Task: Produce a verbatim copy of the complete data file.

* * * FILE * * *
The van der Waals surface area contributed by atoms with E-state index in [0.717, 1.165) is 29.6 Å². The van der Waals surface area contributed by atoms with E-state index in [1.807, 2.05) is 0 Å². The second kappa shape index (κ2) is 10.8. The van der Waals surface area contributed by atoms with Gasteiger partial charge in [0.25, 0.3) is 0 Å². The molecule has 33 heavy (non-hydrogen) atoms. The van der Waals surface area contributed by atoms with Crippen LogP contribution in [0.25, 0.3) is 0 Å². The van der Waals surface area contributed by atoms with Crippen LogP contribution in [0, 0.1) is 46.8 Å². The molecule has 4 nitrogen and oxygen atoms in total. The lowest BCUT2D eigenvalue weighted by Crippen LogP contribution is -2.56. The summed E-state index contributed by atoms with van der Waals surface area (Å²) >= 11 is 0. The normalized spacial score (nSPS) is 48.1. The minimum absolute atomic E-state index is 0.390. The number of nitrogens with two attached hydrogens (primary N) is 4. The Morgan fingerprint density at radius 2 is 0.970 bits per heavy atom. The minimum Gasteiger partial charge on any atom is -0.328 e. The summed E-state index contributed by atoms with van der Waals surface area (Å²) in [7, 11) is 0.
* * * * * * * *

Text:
The van der Waals surface area contributed by atoms with E-state index in [0.717, 1.165) is 29.6 Å². The van der Waals surface area contributed by atoms with E-state index in [1.807, 2.05) is 0 Å². The second kappa shape index (κ2) is 10.8. The van der Waals surface area contributed by atoms with Gasteiger partial charge in [0.25, 0.3) is 0 Å². The molecule has 33 heavy (non-hydrogen) atoms. The van der Waals surface area contributed by atoms with Crippen LogP contribution in [0.25, 0.3) is 0 Å². The van der Waals surface area contributed by atoms with Crippen LogP contribution in [0, 0.1) is 46.8 Å². The molecule has 4 nitrogen and oxygen atoms in total. The lowest BCUT2D eigenvalue weighted by Crippen LogP contribution is -2.56. The summed E-state index contributed by atoms with van der Waals surface area (Å²) >= 11 is 0. The normalized spacial score (nSPS) is 48.1. The minimum absolute atomic E-state index is 0.390. The number of nitrogens with two attached hydrogens (primary N) is 4. The Morgan fingerprint density at radius 2 is 0.970 bits per heavy atom. The minimum Gasteiger partial charge on any atom is -0.328 e. The summed E-state index contributed by atoms with van der Waals surface area (Å²) in [7, 11) is 0.